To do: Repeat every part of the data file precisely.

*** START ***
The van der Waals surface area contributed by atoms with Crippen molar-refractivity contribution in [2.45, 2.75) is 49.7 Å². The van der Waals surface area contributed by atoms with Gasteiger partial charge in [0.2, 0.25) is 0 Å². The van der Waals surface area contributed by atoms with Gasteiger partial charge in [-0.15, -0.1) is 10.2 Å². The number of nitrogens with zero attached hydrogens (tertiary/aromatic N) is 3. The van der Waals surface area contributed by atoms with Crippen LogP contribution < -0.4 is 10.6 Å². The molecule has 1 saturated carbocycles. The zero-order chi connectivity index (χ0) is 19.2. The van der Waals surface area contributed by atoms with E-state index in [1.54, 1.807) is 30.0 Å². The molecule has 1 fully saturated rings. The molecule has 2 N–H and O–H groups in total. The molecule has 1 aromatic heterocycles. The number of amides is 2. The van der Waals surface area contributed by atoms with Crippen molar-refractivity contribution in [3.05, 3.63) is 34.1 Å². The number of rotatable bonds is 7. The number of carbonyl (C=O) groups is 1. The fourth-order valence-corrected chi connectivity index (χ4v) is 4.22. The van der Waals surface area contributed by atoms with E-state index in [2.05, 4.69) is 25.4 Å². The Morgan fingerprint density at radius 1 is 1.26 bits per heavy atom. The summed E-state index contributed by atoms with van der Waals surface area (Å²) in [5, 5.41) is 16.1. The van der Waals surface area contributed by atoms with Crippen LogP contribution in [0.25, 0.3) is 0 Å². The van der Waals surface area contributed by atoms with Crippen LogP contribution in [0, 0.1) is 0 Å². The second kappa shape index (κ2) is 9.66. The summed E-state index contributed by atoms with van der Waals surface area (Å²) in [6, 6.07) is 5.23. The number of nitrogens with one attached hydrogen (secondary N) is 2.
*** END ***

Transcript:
The van der Waals surface area contributed by atoms with Crippen molar-refractivity contribution in [2.45, 2.75) is 49.7 Å². The van der Waals surface area contributed by atoms with Gasteiger partial charge in [0.2, 0.25) is 0 Å². The van der Waals surface area contributed by atoms with Gasteiger partial charge in [-0.15, -0.1) is 10.2 Å². The number of nitrogens with zero attached hydrogens (tertiary/aromatic N) is 3. The van der Waals surface area contributed by atoms with Crippen LogP contribution < -0.4 is 10.6 Å². The molecule has 1 saturated carbocycles. The zero-order chi connectivity index (χ0) is 19.2. The van der Waals surface area contributed by atoms with E-state index in [1.54, 1.807) is 30.0 Å². The molecule has 1 fully saturated rings. The molecule has 2 N–H and O–H groups in total. The molecule has 1 aromatic heterocycles. The number of amides is 2. The van der Waals surface area contributed by atoms with Crippen molar-refractivity contribution in [3.05, 3.63) is 34.1 Å². The number of rotatable bonds is 7. The number of carbonyl (C=O) groups is 1. The fourth-order valence-corrected chi connectivity index (χ4v) is 4.22. The van der Waals surface area contributed by atoms with E-state index in [2.05, 4.69) is 25.4 Å². The Morgan fingerprint density at radius 1 is 1.26 bits per heavy atom. The summed E-state index contributed by atoms with van der Waals surface area (Å²) in [5, 5.41) is 16.1. The van der Waals surface area contributed by atoms with Crippen LogP contribution in [0.25, 0.3) is 0 Å². The van der Waals surface area contributed by atoms with Crippen LogP contribution in [0, 0.1) is 0 Å². The second kappa shape index (κ2) is 9.66. The summed E-state index contributed by atoms with van der Waals surface area (Å²) in [6, 6.07) is 5.23. The number of nitrogens with one attached hydrogen (secondary N) is 2.